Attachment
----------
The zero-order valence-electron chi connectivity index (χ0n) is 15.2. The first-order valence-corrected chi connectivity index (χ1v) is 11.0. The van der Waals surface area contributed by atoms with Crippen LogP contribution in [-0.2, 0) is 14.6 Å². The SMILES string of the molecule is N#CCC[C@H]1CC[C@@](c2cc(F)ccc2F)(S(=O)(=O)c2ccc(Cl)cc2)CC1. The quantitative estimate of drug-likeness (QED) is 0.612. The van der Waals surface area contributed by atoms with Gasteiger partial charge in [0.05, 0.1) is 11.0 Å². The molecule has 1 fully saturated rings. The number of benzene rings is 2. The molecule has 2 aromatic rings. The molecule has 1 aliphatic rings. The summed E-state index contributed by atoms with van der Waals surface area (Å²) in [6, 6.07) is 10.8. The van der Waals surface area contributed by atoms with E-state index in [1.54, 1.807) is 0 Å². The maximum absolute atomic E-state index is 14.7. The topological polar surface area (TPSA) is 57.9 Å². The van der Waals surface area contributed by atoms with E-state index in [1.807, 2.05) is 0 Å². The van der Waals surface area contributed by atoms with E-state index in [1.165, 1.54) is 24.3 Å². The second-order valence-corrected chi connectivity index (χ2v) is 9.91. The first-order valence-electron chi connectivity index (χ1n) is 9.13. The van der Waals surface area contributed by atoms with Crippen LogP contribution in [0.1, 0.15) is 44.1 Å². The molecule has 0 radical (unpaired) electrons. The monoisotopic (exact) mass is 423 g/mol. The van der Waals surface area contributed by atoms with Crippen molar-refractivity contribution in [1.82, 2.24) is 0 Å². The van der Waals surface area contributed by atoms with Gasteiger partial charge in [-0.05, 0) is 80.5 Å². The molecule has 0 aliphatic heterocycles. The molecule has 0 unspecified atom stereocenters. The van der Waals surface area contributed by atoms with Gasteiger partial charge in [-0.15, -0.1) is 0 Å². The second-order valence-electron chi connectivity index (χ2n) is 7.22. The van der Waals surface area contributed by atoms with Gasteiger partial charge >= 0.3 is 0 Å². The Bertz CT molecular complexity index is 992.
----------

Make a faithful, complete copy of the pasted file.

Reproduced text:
The zero-order valence-electron chi connectivity index (χ0n) is 15.2. The first-order valence-corrected chi connectivity index (χ1v) is 11.0. The van der Waals surface area contributed by atoms with Crippen LogP contribution in [-0.2, 0) is 14.6 Å². The SMILES string of the molecule is N#CCC[C@H]1CC[C@@](c2cc(F)ccc2F)(S(=O)(=O)c2ccc(Cl)cc2)CC1. The quantitative estimate of drug-likeness (QED) is 0.612. The van der Waals surface area contributed by atoms with Gasteiger partial charge in [0.05, 0.1) is 11.0 Å². The molecule has 1 fully saturated rings. The number of benzene rings is 2. The molecule has 2 aromatic rings. The molecule has 1 aliphatic rings. The summed E-state index contributed by atoms with van der Waals surface area (Å²) in [6, 6.07) is 10.8. The van der Waals surface area contributed by atoms with E-state index in [1.54, 1.807) is 0 Å². The maximum absolute atomic E-state index is 14.7. The topological polar surface area (TPSA) is 57.9 Å². The van der Waals surface area contributed by atoms with E-state index in [1.807, 2.05) is 0 Å². The van der Waals surface area contributed by atoms with E-state index in [1.165, 1.54) is 24.3 Å². The second-order valence-corrected chi connectivity index (χ2v) is 9.91. The first-order valence-electron chi connectivity index (χ1n) is 9.13. The van der Waals surface area contributed by atoms with Crippen LogP contribution in [0.1, 0.15) is 44.1 Å². The molecule has 0 radical (unpaired) electrons. The monoisotopic (exact) mass is 423 g/mol. The van der Waals surface area contributed by atoms with Crippen molar-refractivity contribution in [1.82, 2.24) is 0 Å². The van der Waals surface area contributed by atoms with Gasteiger partial charge in [-0.05, 0) is 80.5 Å². The molecule has 0 aliphatic heterocycles. The molecule has 0 unspecified atom stereocenters. The van der Waals surface area contributed by atoms with Gasteiger partial charge in [-0.15, -0.1) is 0 Å². The second-order valence-electron chi connectivity index (χ2n) is 7.22. The van der Waals surface area contributed by atoms with Gasteiger partial charge >= 0.3 is 0 Å². The Bertz CT molecular complexity index is 992.